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Celebrating the longevity of James Anderson


James_Anderson_England_Cricket_TestThere are many greats talking points in cricket, and one that certainly gets a lot of airtime is ‘the greatness of James Anderson’.

Depending on where you are arguing this from, ‘the greatness’ is often more questioned than celebrated.

He recently became the highest wicket taking fast bowler in the history of Test cricket. He achieved the feat as England romped to a 4-1 Test series victory over the number 1 ranked Test team India, and with that surpassed the great Glenn McGrath.

But he can only perform with the Duke ball people say. Or that if you take away overhead conditions he is very average, also comes up. Plus, many suggest his away record tells you all you need to know.

But in surpassing McGrath he took 564 wickets over a Test career of 143 matches.

To that, people then question what ‘better’ ex-fast bowlers would have achieved if they had amassed as many matches.

Well to apply a basic equation of wickets taken per Test, and then adding the Tests these players needed to get to 143 Tests, this is what these bowlers ‘may’ have achieved:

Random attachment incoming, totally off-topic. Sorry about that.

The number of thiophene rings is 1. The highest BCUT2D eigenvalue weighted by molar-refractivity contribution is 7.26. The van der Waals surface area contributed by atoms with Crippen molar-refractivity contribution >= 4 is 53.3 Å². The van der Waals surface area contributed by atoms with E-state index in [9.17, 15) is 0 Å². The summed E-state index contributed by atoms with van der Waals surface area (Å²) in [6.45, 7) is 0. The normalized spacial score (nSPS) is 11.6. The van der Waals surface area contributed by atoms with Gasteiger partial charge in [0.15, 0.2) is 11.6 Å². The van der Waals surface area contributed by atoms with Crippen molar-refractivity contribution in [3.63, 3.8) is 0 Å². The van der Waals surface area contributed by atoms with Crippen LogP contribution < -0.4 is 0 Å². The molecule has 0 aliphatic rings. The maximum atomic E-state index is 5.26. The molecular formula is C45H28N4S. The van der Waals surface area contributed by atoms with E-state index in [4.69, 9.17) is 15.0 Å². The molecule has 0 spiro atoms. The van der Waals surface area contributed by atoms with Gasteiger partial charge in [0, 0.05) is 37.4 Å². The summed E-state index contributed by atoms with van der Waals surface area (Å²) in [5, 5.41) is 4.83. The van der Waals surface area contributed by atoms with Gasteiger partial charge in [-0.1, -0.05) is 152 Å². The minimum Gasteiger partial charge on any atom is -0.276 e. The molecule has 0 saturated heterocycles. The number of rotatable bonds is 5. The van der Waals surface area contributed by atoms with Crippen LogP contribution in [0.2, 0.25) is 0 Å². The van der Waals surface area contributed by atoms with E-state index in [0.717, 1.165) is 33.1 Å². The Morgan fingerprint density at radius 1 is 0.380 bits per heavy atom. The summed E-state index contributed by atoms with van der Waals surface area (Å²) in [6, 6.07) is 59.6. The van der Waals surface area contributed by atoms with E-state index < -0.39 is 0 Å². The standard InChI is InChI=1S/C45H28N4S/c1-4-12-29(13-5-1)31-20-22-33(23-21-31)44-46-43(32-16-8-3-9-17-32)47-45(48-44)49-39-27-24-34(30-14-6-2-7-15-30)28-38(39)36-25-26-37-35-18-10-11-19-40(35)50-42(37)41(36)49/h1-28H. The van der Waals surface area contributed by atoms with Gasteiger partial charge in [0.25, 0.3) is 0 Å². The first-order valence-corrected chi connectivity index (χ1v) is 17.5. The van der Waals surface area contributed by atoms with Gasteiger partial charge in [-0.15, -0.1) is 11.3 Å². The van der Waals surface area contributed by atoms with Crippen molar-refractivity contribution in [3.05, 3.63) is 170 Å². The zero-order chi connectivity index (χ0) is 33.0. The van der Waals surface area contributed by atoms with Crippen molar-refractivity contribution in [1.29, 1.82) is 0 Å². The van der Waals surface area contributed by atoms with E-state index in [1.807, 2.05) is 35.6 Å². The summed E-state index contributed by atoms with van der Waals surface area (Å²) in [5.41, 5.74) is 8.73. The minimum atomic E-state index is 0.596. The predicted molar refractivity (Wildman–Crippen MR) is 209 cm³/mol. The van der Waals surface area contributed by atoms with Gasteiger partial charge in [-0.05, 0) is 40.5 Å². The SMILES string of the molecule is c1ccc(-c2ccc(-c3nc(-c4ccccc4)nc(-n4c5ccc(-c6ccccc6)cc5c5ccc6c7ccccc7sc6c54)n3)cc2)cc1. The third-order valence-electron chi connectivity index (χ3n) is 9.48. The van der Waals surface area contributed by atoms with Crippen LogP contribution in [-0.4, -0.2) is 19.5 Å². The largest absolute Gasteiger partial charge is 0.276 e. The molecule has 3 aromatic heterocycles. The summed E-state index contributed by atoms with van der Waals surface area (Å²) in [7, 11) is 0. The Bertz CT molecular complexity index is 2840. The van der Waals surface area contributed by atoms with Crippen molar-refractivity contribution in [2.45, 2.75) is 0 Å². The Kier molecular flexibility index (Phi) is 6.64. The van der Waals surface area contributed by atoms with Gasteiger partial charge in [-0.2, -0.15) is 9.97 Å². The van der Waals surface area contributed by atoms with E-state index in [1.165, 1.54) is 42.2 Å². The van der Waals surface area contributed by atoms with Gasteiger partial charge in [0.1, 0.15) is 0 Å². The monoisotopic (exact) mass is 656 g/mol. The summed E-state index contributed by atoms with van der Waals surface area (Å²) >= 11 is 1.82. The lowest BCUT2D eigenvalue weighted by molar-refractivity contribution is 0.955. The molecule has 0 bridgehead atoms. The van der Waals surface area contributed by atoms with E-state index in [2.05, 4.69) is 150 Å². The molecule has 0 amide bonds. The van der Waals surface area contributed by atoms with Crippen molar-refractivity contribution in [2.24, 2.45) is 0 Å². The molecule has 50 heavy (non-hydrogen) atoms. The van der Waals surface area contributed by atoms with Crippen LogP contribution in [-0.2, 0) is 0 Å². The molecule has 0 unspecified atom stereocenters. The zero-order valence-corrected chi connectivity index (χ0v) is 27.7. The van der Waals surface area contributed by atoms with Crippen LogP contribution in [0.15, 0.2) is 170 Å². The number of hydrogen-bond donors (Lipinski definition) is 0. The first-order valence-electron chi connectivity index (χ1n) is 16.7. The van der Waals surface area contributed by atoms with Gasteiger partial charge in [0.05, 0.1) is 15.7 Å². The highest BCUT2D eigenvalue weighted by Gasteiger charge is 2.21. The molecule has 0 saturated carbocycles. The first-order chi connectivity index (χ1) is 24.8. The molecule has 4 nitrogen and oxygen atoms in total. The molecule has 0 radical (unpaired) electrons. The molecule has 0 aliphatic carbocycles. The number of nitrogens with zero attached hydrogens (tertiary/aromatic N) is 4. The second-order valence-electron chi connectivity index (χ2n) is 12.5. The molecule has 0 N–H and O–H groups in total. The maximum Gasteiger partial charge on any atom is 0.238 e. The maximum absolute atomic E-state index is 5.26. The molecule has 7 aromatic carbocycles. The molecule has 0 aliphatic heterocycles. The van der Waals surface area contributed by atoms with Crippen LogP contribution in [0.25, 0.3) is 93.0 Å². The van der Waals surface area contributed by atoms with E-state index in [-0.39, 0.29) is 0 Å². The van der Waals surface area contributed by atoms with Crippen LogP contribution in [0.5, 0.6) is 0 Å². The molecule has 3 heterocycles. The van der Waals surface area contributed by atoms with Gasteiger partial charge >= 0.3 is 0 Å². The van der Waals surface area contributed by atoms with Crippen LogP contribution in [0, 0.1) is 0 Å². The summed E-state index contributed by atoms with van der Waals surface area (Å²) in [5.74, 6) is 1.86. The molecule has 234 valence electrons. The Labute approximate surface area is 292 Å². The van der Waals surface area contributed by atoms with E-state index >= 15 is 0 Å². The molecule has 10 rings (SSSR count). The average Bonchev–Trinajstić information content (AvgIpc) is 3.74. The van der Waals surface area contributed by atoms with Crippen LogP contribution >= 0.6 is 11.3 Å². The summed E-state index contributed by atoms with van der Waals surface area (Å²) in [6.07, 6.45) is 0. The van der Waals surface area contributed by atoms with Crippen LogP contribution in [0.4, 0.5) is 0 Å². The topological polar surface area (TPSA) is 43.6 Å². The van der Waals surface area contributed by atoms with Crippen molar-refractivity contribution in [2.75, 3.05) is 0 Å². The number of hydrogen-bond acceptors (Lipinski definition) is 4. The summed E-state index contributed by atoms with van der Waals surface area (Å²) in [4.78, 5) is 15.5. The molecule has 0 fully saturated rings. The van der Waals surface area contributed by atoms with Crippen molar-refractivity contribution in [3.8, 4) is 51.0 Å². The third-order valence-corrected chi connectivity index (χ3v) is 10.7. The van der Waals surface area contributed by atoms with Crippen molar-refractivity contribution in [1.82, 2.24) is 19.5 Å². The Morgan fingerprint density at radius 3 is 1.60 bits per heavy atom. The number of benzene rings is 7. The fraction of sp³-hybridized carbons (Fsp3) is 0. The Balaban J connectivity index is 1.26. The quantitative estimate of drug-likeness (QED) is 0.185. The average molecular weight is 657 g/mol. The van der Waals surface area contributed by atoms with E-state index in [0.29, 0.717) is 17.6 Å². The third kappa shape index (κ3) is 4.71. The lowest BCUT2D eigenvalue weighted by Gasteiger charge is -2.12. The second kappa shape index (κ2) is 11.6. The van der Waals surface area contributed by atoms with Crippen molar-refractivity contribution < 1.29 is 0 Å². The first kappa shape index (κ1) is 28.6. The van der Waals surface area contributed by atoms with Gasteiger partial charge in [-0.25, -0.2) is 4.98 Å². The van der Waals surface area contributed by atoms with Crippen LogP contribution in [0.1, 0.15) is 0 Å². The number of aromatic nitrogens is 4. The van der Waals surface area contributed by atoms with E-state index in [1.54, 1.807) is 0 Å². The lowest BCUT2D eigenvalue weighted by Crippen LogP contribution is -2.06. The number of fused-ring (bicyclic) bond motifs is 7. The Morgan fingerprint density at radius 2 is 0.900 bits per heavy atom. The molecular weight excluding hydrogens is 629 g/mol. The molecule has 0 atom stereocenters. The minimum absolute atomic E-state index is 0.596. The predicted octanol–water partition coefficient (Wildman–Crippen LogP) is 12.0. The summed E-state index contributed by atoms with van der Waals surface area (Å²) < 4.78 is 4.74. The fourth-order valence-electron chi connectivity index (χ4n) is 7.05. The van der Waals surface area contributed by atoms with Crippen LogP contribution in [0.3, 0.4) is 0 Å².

- Dennis Lillee
355 wicket from 70 Tests - Add another 73 Tests at 5 wickets a Test for 725 wickets

- Richard Hadley
431 wickets from 86 Tests - Add another 57 Tests at 5 wickets a Test for 716 wickets

- Malcom Marshall
376 wickets from 81 Tests - Add another 62 Tests at 4.6 wickets a Test for 664 wickets

- Allan Donald
330 wickets from 72 Tests - Add another 71 Tests at 4.5 wickets a Test for 655 wickets

- Waqar Younis
373 wickets from 87 Tests - Add another 56 Tests at 4.2 wickets a Test for 613 wickets

- Curtley Ambrose
405 wickets from 98 Tests - Add another 45 Tests at 4.1 wickets a Test for 591 wickets

- Wasim Akram
414 wickets from 104 Tests - Add another 39 Tests at 3.9 wickets a Test for 569 wickets

 - James Anderson - 143 Test matches - 564 wickets -

- Courtney Walsh
519 wickets from 132 Tests - Add another 11 Tests at 3.9 wickets a Test for 562 wickets

- Shaun Pollock
421 wickets from 108 Tests - Add another 35 Tests at 3.8 wickets a Test for 557 wickets

- Makhaya Ntini
390 wickets from 101 Tests - Add another 42 Tests at 3.8 wickets a Test for 552 wickets

Makes for interesting reading to see what these ex-players could have achieved. But they didn’t.

That’s like saying if the Proteas delivered to their potential in every World Cup, they would be the most successful team in the tournament’s history.

You don’t have to hero worship James Anderson, but you have to admire his longevity and all that he has achieved as a result.

Stepping up for his team time and time again. Starting each new season with so much mileage already on the clock, and each time knowing that his country is relying on him no matter what. Constantly touring, constantly working on his craft, trying to be the best Test bowler he could possibly be. He didn’t muddy his career with T20 aspirations, or veer away elsewhere in life. He simply stuck at being England’s new ball mainstay.